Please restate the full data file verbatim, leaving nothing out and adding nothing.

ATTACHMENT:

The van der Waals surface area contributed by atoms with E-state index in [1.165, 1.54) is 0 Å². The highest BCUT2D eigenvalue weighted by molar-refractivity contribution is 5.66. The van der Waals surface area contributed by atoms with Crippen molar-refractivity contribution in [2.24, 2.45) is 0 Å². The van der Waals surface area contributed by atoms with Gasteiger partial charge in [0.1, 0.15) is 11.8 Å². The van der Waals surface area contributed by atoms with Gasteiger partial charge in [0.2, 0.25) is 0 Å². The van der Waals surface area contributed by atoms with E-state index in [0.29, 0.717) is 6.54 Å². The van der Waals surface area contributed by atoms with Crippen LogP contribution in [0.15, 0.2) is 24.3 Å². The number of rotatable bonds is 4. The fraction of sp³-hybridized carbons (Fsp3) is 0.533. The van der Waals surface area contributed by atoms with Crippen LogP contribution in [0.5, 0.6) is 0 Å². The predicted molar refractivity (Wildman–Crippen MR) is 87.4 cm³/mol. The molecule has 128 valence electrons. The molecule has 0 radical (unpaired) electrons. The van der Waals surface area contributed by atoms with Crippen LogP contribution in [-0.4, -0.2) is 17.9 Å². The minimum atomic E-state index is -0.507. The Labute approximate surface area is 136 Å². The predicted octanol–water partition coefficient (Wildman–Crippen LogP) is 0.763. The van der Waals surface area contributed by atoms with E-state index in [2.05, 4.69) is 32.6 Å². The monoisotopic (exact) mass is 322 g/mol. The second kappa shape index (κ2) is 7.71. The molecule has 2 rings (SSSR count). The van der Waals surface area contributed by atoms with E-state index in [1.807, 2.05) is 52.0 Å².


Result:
The van der Waals surface area contributed by atoms with E-state index in [1.165, 1.54) is 0 Å². The highest BCUT2D eigenvalue weighted by molar-refractivity contribution is 5.66. The van der Waals surface area contributed by atoms with Crippen molar-refractivity contribution in [2.24, 2.45) is 0 Å². The van der Waals surface area contributed by atoms with Gasteiger partial charge in [0.1, 0.15) is 11.8 Å². The van der Waals surface area contributed by atoms with Gasteiger partial charge in [0.2, 0.25) is 0 Å². The van der Waals surface area contributed by atoms with E-state index in [0.29, 0.717) is 6.54 Å². The van der Waals surface area contributed by atoms with Crippen LogP contribution in [0.15, 0.2) is 24.3 Å². The number of rotatable bonds is 4. The fraction of sp³-hybridized carbons (Fsp3) is 0.533. The van der Waals surface area contributed by atoms with Crippen LogP contribution in [0.5, 0.6) is 0 Å². The predicted molar refractivity (Wildman–Crippen MR) is 87.4 cm³/mol. The molecule has 128 valence electrons. The molecule has 0 radical (unpaired) electrons. The van der Waals surface area contributed by atoms with Crippen LogP contribution in [-0.4, -0.2) is 17.9 Å². The minimum atomic E-state index is -0.507. The Labute approximate surface area is 136 Å². The predicted octanol–water partition coefficient (Wildman–Crippen LogP) is 0.763. The van der Waals surface area contributed by atoms with E-state index in [2.05, 4.69) is 32.6 Å². The monoisotopic (exact) mass is 322 g/mol. The second kappa shape index (κ2) is 7.71. The molecule has 2 rings (SSSR count). The van der Waals surface area contributed by atoms with E-state index in [1.807, 2.05) is 52.0 Å².